In President Clinton's address to the nation on Aug. 17, he criticized Kenneth Starr for intruding into his private live. However, the president initiated an inappropriate relationship in the Oval Office, not in the private quarters of the White House. Furthermore, as a government official, he was elected to work for the American people 24 hours a day, seven days a week. His relationship with Monica Lewinsky was conducted on our, the taxpayers', time.

Even more important than this, however, is the impact his actions have on our children. We teach our children not to lie, cheat or point the blame at others. We also teach them to honor and respect our elected officials. Then, they see the president of the United States lie, cheat and pass the buck. How do we explain this to them without being hypocritical?Some people think we should not be concerned with how the president acts in his "private life." Yet, if he acts dishonestly and immorally in his "private life," do you really think he will not act similarly in his official public life? Can we trust the decisions he makes in leading our country? I think that the president's public and private actions cannot be separated.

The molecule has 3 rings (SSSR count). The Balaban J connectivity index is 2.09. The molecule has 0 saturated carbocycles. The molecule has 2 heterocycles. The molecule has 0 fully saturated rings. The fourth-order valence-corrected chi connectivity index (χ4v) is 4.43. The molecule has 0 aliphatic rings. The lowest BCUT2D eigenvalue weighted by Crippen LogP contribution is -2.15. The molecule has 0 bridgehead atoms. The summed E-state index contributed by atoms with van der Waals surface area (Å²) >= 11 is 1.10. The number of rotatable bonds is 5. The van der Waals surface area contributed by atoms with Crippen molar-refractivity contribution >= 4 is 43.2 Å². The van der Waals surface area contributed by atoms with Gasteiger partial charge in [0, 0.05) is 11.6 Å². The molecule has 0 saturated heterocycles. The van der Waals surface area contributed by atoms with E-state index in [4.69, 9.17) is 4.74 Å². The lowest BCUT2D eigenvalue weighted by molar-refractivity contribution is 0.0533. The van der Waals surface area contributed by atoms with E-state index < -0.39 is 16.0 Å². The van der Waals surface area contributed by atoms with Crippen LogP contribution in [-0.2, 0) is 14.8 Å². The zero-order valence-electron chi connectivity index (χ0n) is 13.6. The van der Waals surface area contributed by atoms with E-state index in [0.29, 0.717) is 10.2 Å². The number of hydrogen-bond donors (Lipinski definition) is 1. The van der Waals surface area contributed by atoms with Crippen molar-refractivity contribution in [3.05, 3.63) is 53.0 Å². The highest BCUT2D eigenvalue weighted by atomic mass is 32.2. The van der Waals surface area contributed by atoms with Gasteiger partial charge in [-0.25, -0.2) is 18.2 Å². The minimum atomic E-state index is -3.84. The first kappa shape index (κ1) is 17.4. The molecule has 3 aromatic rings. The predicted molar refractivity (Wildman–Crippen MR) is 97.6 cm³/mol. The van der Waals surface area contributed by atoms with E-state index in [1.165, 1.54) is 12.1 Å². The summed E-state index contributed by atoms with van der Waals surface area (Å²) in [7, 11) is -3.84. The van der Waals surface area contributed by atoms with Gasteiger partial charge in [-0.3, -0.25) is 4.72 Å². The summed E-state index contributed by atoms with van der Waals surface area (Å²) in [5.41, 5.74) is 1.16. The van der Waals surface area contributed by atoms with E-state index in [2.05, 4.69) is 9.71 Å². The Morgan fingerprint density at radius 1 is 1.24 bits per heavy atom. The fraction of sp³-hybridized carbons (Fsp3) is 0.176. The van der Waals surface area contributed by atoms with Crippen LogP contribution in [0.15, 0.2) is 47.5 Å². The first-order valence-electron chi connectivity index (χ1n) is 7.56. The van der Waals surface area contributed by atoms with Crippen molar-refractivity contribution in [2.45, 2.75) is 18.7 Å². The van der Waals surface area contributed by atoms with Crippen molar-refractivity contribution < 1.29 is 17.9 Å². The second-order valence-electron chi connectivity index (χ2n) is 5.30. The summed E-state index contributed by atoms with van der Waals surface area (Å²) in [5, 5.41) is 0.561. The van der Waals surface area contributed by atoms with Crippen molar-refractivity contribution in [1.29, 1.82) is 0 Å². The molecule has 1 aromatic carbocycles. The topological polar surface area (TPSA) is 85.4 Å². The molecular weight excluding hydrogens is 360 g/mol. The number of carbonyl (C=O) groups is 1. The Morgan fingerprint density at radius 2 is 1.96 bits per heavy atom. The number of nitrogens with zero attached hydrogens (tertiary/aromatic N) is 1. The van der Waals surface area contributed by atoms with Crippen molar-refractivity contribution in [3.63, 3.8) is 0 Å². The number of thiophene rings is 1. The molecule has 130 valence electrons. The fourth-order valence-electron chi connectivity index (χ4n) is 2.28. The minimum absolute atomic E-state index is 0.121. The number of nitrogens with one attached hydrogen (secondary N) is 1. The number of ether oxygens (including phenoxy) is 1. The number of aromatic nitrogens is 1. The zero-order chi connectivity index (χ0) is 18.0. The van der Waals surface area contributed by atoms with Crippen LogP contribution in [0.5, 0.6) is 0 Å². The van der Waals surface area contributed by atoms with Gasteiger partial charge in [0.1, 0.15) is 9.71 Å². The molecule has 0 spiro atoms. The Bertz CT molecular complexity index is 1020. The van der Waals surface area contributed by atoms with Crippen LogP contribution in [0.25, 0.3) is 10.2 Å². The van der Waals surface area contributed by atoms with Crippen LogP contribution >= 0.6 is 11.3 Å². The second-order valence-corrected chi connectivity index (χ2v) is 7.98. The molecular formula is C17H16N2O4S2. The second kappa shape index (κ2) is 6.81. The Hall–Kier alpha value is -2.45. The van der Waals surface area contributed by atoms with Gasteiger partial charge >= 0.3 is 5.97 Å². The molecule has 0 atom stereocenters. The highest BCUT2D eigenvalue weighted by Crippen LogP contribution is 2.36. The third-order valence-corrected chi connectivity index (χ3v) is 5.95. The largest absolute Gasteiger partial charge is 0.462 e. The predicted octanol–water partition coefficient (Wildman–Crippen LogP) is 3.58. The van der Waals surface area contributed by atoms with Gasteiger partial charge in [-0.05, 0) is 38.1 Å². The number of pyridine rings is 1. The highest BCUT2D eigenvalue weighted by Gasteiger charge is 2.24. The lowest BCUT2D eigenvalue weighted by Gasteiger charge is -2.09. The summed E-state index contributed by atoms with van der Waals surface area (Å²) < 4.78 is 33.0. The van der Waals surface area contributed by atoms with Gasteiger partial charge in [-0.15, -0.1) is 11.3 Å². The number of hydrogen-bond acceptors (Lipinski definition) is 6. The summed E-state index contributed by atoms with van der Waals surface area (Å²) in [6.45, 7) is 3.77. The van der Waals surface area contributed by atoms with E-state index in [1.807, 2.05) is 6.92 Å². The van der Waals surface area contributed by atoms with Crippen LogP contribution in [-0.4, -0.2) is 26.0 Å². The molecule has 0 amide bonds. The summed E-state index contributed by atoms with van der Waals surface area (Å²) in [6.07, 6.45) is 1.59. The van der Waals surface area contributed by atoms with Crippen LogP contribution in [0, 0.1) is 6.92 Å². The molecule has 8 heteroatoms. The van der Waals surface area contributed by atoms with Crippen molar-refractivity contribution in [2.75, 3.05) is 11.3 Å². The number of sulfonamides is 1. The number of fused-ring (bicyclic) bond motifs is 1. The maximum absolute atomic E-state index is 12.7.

If he leads his "private life" immorally, he will also lead our country immorally, I also agree with Sen. Hatch. The president should tell the truth and "truth shall set him free." When the president starts telling the whole truth, the American public and Kenneth Starr will stop invading his "private" life.

Debby Mylar, area representative

Concerned Women for America

Salt Lake City